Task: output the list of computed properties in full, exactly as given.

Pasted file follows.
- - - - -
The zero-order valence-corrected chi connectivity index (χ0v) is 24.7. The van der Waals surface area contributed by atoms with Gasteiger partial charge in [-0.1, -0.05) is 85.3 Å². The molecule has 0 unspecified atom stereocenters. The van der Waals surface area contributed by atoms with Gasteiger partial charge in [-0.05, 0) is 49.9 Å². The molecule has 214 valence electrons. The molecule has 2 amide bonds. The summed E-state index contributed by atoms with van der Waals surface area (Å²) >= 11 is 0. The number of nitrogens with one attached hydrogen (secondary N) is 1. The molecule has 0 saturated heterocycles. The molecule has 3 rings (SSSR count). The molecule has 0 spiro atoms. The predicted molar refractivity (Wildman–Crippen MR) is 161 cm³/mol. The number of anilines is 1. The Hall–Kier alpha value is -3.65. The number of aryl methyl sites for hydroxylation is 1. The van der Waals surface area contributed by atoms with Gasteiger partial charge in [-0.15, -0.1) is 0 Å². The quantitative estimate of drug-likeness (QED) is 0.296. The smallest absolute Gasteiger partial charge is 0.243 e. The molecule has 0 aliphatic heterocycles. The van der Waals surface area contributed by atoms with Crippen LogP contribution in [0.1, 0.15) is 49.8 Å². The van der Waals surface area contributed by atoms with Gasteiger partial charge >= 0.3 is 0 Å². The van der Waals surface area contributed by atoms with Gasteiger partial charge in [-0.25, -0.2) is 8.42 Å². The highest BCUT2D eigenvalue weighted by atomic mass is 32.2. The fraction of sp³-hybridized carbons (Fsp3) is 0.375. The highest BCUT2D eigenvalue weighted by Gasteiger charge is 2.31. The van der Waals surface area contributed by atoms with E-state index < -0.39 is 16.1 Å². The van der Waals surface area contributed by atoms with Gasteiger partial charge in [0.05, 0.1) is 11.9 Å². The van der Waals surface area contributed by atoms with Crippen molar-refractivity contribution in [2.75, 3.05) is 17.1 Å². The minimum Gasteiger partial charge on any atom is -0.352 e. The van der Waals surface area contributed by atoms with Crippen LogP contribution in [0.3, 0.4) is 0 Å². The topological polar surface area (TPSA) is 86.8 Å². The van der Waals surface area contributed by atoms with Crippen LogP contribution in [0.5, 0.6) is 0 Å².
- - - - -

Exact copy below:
The zero-order valence-corrected chi connectivity index (χ0v) is 24.7. The van der Waals surface area contributed by atoms with Gasteiger partial charge in [-0.1, -0.05) is 85.3 Å². The molecule has 0 unspecified atom stereocenters. The van der Waals surface area contributed by atoms with Gasteiger partial charge in [-0.05, 0) is 49.9 Å². The molecule has 214 valence electrons. The molecule has 2 amide bonds. The summed E-state index contributed by atoms with van der Waals surface area (Å²) >= 11 is 0. The number of nitrogens with one attached hydrogen (secondary N) is 1. The molecule has 0 saturated heterocycles. The molecule has 3 rings (SSSR count). The molecule has 0 spiro atoms. The predicted molar refractivity (Wildman–Crippen MR) is 161 cm³/mol. The number of anilines is 1. The Hall–Kier alpha value is -3.65. The number of aryl methyl sites for hydroxylation is 1. The van der Waals surface area contributed by atoms with Gasteiger partial charge in [-0.15, -0.1) is 0 Å². The quantitative estimate of drug-likeness (QED) is 0.296. The smallest absolute Gasteiger partial charge is 0.243 e. The molecule has 0 aliphatic heterocycles. The van der Waals surface area contributed by atoms with Crippen LogP contribution in [0.1, 0.15) is 49.8 Å². The van der Waals surface area contributed by atoms with Gasteiger partial charge >= 0.3 is 0 Å². The van der Waals surface area contributed by atoms with Gasteiger partial charge in [-0.25, -0.2) is 8.42 Å². The highest BCUT2D eigenvalue weighted by atomic mass is 32.2. The fraction of sp³-hybridized carbons (Fsp3) is 0.375. The highest BCUT2D eigenvalue weighted by Gasteiger charge is 2.31. The van der Waals surface area contributed by atoms with E-state index < -0.39 is 16.1 Å². The van der Waals surface area contributed by atoms with Gasteiger partial charge in [0.05, 0.1) is 11.9 Å². The van der Waals surface area contributed by atoms with Crippen molar-refractivity contribution in [2.75, 3.05) is 17.1 Å². The minimum Gasteiger partial charge on any atom is -0.352 e. The van der Waals surface area contributed by atoms with Crippen LogP contribution in [0.3, 0.4) is 0 Å². The topological polar surface area (TPSA) is 86.8 Å². The van der Waals surface area contributed by atoms with Crippen LogP contribution in [0.5, 0.6) is 0 Å².